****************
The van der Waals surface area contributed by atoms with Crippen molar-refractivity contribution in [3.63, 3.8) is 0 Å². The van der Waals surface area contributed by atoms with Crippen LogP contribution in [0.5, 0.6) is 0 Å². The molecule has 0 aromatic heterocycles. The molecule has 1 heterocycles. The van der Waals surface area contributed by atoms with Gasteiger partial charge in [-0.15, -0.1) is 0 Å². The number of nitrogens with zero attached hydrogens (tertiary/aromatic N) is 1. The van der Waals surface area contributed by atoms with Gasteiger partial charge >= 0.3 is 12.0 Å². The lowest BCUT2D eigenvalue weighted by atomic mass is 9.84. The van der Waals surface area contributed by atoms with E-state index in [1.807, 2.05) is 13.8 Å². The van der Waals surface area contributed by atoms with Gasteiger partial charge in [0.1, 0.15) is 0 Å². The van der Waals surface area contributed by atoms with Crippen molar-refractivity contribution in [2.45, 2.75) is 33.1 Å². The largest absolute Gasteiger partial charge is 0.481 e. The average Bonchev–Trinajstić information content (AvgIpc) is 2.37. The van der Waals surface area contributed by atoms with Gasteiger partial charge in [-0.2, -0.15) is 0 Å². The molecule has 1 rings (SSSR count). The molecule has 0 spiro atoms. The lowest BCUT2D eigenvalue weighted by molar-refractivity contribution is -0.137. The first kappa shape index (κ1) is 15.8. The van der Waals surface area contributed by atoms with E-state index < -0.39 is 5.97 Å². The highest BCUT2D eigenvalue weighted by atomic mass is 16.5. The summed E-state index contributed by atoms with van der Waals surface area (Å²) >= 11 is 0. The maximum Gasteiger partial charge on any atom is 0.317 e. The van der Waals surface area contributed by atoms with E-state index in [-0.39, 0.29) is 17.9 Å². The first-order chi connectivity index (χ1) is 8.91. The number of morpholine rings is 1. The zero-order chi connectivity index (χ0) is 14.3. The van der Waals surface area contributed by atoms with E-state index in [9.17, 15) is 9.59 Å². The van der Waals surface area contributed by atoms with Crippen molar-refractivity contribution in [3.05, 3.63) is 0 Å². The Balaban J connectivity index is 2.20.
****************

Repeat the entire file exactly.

The van der Waals surface area contributed by atoms with Crippen molar-refractivity contribution in [3.63, 3.8) is 0 Å². The van der Waals surface area contributed by atoms with Crippen LogP contribution in [0.5, 0.6) is 0 Å². The molecule has 0 aromatic heterocycles. The molecule has 1 heterocycles. The van der Waals surface area contributed by atoms with Gasteiger partial charge in [-0.15, -0.1) is 0 Å². The number of nitrogens with zero attached hydrogens (tertiary/aromatic N) is 1. The van der Waals surface area contributed by atoms with Gasteiger partial charge >= 0.3 is 12.0 Å². The lowest BCUT2D eigenvalue weighted by atomic mass is 9.84. The van der Waals surface area contributed by atoms with E-state index in [1.807, 2.05) is 13.8 Å². The van der Waals surface area contributed by atoms with Gasteiger partial charge in [0.1, 0.15) is 0 Å². The van der Waals surface area contributed by atoms with Crippen molar-refractivity contribution in [2.45, 2.75) is 33.1 Å². The largest absolute Gasteiger partial charge is 0.481 e. The average Bonchev–Trinajstić information content (AvgIpc) is 2.37. The van der Waals surface area contributed by atoms with Gasteiger partial charge in [-0.2, -0.15) is 0 Å². The molecule has 1 rings (SSSR count). The molecule has 0 spiro atoms. The lowest BCUT2D eigenvalue weighted by molar-refractivity contribution is -0.137. The first kappa shape index (κ1) is 15.8. The van der Waals surface area contributed by atoms with E-state index < -0.39 is 5.97 Å². The highest BCUT2D eigenvalue weighted by atomic mass is 16.5. The summed E-state index contributed by atoms with van der Waals surface area (Å²) >= 11 is 0. The maximum Gasteiger partial charge on any atom is 0.317 e. The van der Waals surface area contributed by atoms with E-state index in [-0.39, 0.29) is 17.9 Å². The first-order chi connectivity index (χ1) is 8.91. The number of morpholine rings is 1. The zero-order chi connectivity index (χ0) is 14.3. The van der Waals surface area contributed by atoms with E-state index in [9.17, 15) is 9.59 Å². The van der Waals surface area contributed by atoms with Crippen molar-refractivity contribution in [3.05, 3.63) is 0 Å². The Balaban J connectivity index is 2.20.